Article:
A long-awaited report from the Department of Justice’s Office of the Inspector General issued last week sheds considerable light on the battles within the department’s voting section during the Bush and Obama administrations. The picture is not pretty. It is a tale of dysfunction and party polarization that could unfairly derail the nomination of the next secretary of labor and could even provide ammunition to Justice Antonin Scalia’s incendiary charge, made during the Supreme Court’s hearing on the constitutionality of the Voting Rights Act last month, that the civil rights law is a kind of “racial entitlement.” The sordid business raises serious questions about whether the whole model for the federal enforcement of voting rights should be reworked. The record of political bias in the Justice Department’s voting section during President George W. Bush’s administration is well-known. (The department’s voting section is charged with enforcing the Voting Rights Act and other federal voting laws.) We know from earlier reports that election officials, including Monica Goodling, went on a hiring binge to hire conservative attorneys to work in the section and, in the words of Bush appointee Bradley Schlozman, to “gerrymander all those crazy libs right out of the section.”
We know that senior Justice Department officials in the Bush era, including Hans von Spakovsky, overruled the recommendations of career civil-service attorneys in the section to approve Georgia’s controversial voter identification law. And we know that the Justice Department during the Bush era made decisions widely perceived to help Republicans, such as approving Texas’s mid-decade re-redistricting of its congressional seats to create more safe Republican seats, an effort partially overturned by the Supreme Court after finding it violated the Voting Rights Act.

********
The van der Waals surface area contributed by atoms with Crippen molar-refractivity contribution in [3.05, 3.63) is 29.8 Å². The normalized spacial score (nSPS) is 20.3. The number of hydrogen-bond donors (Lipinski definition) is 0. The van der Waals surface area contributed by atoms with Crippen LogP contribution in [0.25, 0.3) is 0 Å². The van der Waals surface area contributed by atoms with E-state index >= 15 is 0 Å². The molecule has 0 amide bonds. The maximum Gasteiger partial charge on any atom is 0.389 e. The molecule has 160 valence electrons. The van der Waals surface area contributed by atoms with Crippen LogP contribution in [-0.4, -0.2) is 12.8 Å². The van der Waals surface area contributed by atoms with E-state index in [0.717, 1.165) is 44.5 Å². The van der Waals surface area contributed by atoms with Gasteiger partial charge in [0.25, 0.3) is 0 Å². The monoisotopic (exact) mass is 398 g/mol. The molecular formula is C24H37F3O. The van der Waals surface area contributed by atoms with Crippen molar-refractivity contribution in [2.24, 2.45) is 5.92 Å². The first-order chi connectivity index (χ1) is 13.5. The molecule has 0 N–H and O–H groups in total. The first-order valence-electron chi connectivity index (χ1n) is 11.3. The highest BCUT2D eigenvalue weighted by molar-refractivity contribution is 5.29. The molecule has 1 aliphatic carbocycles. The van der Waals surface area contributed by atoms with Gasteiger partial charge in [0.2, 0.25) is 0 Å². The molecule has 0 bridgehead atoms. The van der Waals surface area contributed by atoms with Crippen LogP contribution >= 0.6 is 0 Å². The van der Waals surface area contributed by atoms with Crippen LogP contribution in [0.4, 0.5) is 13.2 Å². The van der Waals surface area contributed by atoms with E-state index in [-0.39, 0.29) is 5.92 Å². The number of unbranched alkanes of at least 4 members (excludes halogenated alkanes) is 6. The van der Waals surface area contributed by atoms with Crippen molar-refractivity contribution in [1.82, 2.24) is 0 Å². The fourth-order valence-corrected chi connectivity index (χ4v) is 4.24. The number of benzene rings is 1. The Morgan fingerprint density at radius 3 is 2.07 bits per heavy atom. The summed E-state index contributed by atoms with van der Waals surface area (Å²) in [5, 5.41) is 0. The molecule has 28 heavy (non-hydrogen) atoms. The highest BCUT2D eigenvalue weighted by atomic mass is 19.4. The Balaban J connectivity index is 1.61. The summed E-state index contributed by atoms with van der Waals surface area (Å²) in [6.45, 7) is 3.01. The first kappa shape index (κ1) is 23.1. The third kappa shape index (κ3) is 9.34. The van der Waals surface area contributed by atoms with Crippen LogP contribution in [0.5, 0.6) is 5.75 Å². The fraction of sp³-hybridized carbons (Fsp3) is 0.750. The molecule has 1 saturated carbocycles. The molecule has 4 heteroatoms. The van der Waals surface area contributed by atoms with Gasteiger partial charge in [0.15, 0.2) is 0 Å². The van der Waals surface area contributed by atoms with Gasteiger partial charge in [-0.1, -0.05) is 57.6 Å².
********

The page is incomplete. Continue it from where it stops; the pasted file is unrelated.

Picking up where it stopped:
But less well-known are the charges by conservatives that the voting rights section under the Obama administration has been just as biased in its hiring and decision-making—including charges that the Justice Department wrongfully dropped a case of voter intimidation against members of the New Black Panthers Party during the 2008 election because the perpetrators were African-American; that the department handled Freedom of Information Act requests from liberals more quickly and efficiently than those from conservatives; and that conservatives were disfavored in hiring and promotion by the new bosses, including the head of the civil rights division, Thomas Perez, who President Obama nominated Monday to serve as the next secretary of labor.